Taking an object-oriented approach to sports audio, a new prototype microphone control system, the Studer Ball Chaser allows broadcast engineers to use a joystick to open the shotgun microphone closest to the action on the playing area, while keeping the other microphones closed.
Sports broadcasters often place 12 or more shotgun microphones around the playing area to pick up as much of the action as possible. However, leaving all 12 microphones fully or partially open for the whole match results in a lack of detail in the audio mix.
Ball Chaser connects directly to any Vista console and takes the form of a joystick mounted on a small, portable box. The operator configures the unit with a web GUI interface, setting the layout of the physical microphones around the pitch. Up to 24 microphones may be used and linked to the faders on the desk.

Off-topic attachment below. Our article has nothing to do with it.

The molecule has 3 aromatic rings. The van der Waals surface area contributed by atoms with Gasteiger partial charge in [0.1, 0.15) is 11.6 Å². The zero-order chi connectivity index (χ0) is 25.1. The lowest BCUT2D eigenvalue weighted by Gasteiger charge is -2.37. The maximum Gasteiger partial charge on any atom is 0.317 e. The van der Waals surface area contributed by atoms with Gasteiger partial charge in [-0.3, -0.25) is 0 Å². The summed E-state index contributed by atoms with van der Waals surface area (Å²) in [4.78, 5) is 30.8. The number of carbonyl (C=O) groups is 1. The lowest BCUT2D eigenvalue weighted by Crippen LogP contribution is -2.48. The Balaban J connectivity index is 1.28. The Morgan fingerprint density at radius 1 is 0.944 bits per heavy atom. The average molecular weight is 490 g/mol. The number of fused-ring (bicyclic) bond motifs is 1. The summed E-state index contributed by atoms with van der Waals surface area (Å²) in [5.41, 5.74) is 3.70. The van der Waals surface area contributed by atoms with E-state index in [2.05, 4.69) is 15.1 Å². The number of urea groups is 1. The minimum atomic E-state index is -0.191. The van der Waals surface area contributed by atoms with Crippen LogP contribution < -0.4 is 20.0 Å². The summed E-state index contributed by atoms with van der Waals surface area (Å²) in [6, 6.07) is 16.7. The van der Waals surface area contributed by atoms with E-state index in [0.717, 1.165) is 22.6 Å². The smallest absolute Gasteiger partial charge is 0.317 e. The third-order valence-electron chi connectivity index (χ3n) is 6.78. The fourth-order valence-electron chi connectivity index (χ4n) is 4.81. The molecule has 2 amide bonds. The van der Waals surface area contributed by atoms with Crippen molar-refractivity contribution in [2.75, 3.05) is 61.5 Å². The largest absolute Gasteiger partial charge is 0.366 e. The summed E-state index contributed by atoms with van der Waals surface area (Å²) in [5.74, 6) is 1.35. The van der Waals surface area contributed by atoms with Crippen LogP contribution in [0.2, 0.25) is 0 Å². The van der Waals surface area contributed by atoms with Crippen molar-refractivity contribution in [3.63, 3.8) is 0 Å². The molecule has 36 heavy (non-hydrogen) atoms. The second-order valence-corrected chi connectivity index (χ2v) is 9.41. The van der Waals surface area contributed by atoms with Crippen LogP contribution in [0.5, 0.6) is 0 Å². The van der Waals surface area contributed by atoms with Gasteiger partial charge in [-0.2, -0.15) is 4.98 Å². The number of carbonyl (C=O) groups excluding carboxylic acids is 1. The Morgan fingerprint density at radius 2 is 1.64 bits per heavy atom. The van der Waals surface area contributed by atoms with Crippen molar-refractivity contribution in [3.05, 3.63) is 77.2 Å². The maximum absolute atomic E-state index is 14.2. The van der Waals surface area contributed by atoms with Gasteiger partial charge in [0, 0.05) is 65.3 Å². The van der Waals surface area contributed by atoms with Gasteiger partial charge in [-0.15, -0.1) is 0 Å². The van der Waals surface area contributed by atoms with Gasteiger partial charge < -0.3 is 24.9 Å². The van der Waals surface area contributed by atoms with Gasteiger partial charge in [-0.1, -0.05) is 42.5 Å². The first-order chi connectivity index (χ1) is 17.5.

During the game, simply moving the joystick opens and closes the relevant faders with smooth cross fades. The operator can just watch the pitch events and open the necessary microphone without looking down at the joystick. Desk faders will respond in realtime to the joystick movement and open only the microphone fader nearest to where the action is taking place.
The Ball Chaser links via an Ethernet connection, so the operator can be some distance from the Vista desk, such as watching the action from the stand, so freeing space in the OB truck.
Studer said a key advantage of this unit is that it allows more gain to be given to the on-field FX microphones, as the unit always has the equivalent of one open microphone to air. This ‘single’ microphone can have higher gain without the crowd pickup swamping the overall mix.